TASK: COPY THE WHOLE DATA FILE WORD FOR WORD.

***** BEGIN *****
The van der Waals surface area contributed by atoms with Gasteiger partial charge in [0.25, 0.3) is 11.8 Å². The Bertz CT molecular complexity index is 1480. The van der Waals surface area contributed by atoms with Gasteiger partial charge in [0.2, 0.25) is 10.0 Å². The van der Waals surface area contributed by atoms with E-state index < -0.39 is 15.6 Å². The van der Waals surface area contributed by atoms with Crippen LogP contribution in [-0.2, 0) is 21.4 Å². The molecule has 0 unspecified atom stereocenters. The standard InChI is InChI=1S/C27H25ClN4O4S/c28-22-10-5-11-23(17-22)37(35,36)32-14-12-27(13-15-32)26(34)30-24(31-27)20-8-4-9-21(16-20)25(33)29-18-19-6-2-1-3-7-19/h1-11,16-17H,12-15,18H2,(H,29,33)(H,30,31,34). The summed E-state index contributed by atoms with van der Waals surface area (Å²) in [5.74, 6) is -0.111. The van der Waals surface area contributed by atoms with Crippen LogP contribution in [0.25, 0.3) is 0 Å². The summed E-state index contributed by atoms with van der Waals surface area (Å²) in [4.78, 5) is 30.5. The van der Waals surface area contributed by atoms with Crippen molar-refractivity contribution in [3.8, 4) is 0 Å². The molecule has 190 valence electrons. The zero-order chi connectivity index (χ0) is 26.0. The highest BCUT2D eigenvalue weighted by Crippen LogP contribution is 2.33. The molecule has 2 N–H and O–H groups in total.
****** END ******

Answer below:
The van der Waals surface area contributed by atoms with Gasteiger partial charge in [0.25, 0.3) is 11.8 Å². The Bertz CT molecular complexity index is 1480. The van der Waals surface area contributed by atoms with Gasteiger partial charge in [0.2, 0.25) is 10.0 Å². The van der Waals surface area contributed by atoms with E-state index < -0.39 is 15.6 Å². The van der Waals surface area contributed by atoms with Crippen LogP contribution in [-0.2, 0) is 21.4 Å². The molecule has 0 unspecified atom stereocenters. The standard InChI is InChI=1S/C27H25ClN4O4S/c28-22-10-5-11-23(17-22)37(35,36)32-14-12-27(13-15-32)26(34)30-24(31-27)20-8-4-9-21(16-20)25(33)29-18-19-6-2-1-3-7-19/h1-11,16-17H,12-15,18H2,(H,29,33)(H,30,31,34). The summed E-state index contributed by atoms with van der Waals surface area (Å²) in [5.74, 6) is -0.111. The van der Waals surface area contributed by atoms with Crippen LogP contribution in [0.25, 0.3) is 0 Å². The summed E-state index contributed by atoms with van der Waals surface area (Å²) in [4.78, 5) is 30.5. The van der Waals surface area contributed by atoms with Crippen molar-refractivity contribution in [3.8, 4) is 0 Å². The molecule has 190 valence electrons. The zero-order chi connectivity index (χ0) is 26.0. The highest BCUT2D eigenvalue weighted by Crippen LogP contribution is 2.33. The molecule has 2 N–H and O–H groups in total.